Important Facts about Testicular Cancer

Testicular cancer is also known as the cancer of the testes or the testicles. This condition is very rare compared to other known types of cancers. But in the United States, testicular cancer is one of the most common types of cancer found in men from the age of 15 to 34. Inspite of all these facts, the cause of this condition is still quite unknown.

The symptoms of testicular cancer may include the following; unexplained fatigue, an enlargement or a lump in either of the testicles, groin or abdominal pain, discomfort or pain in either the testicles or the scrotum, a sudden accumulation of fluid and heaviness of the scrotum and tenderness and enlargement of the breasts. Testicular cancer is usually affecting only one of the testicles.

Most often the cause of testicular cancer begins with the production of immature sperm cells that gradually develops into germ cells which is the possible cause of this disease. But what causes these germ cells to evolve into cancer is still unkown. Even if this is the case, researchers found some risk factors which may lead to the cause, such as family history, age, race, abnormality in the development of the testicles and cryptorchidism or an undescended testicle.

Testicular cancer may be acquired by men who have this condition in their family history and this type of cancer can occur in men at any given age. White males are more susceptible to testicular cancer than men with darker skin colors but incidences of racial differences for the reason of testicular cancer are also unknown. A condition where there’s an abnormality with the development of the testicles, the risks of getting testicular cancer is much higher. Men with undescended testicles are also in greater risks to be susceptible with this type of cancer compared to other men, but then the majority of men with testicular cancer didn’t have histories of undescended testicles.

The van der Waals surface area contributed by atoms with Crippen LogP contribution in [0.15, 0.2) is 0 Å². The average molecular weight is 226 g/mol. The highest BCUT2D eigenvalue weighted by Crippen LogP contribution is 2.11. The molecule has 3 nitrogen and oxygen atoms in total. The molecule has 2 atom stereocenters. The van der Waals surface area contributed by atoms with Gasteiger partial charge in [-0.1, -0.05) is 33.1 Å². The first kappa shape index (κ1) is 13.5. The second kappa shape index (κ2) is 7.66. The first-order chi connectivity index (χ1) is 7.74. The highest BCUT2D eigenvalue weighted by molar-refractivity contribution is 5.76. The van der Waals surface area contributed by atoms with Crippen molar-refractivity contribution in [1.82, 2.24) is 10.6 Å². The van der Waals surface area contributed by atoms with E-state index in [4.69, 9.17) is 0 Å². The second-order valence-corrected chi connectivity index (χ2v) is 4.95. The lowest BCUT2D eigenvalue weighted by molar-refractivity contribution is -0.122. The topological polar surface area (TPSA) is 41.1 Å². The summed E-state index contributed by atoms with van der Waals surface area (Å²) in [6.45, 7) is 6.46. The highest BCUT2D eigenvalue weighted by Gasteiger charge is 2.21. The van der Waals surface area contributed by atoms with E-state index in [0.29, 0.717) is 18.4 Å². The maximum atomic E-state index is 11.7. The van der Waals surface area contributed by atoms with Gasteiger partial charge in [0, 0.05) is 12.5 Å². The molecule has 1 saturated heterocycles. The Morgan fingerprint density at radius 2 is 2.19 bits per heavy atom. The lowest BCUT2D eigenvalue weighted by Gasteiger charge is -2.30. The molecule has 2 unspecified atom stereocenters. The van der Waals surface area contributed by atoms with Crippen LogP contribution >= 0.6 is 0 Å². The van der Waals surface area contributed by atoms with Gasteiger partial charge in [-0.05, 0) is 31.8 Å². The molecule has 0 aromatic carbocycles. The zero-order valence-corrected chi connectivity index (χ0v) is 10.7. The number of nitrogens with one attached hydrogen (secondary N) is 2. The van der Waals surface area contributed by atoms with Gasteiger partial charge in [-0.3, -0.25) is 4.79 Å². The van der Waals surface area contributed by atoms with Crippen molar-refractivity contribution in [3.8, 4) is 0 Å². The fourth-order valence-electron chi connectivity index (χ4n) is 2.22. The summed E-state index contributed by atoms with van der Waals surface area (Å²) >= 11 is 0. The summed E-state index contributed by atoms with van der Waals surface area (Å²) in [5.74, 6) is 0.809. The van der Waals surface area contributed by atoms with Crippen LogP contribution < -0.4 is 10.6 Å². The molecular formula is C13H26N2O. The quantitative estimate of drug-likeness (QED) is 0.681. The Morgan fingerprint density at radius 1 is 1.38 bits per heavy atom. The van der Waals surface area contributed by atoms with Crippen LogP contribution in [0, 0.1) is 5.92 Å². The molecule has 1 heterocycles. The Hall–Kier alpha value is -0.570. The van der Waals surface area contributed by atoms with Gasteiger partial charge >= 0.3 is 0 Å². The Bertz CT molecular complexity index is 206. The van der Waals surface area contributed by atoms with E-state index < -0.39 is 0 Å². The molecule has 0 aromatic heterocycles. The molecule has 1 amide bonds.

Most testicular cancers are discovered unintentionally, but in most cases detection of lumps in the testicles may happen during routine physical examinations. To determine whether or not it is a testicular cancer or not, your doctor may recommend further tests such as blood tests and ultrasounds. Once the lump is detected to be cancerous your doctor might recommend removing your testicles otherwise known as radical inguinal orchiectomy. In general when testicular cancer is suspected, removal of the lump or a simple biopsy might not be used alone, but in cases where you only have one testicle left, this might be an option.

There are two types of testicular cancer, seminoma and nonseminoma. Seminomas are concurrence in all age groups and sensitive to therapies done with radiation but it is not as aggressive as nonseminomas. Nonseminomas are tumors that tend to develop very early in life which grows and can spread very rapidly. Once the diagnoses are confirmed the next stage is to determine the stage of the testicular cancer. This will determine if the cancer has spread outside of the testicles. There are three stages of this condition, stage one is where the cancer is only limited to the testicles. Stage two is determined when the spread of the cancer cells have reached the lymph nodes of the abdomen. Stage three is when the cancer has spread to the other parts of the body such as the brain, lungs, bone, and liver which is very common to happen with testicular cancer.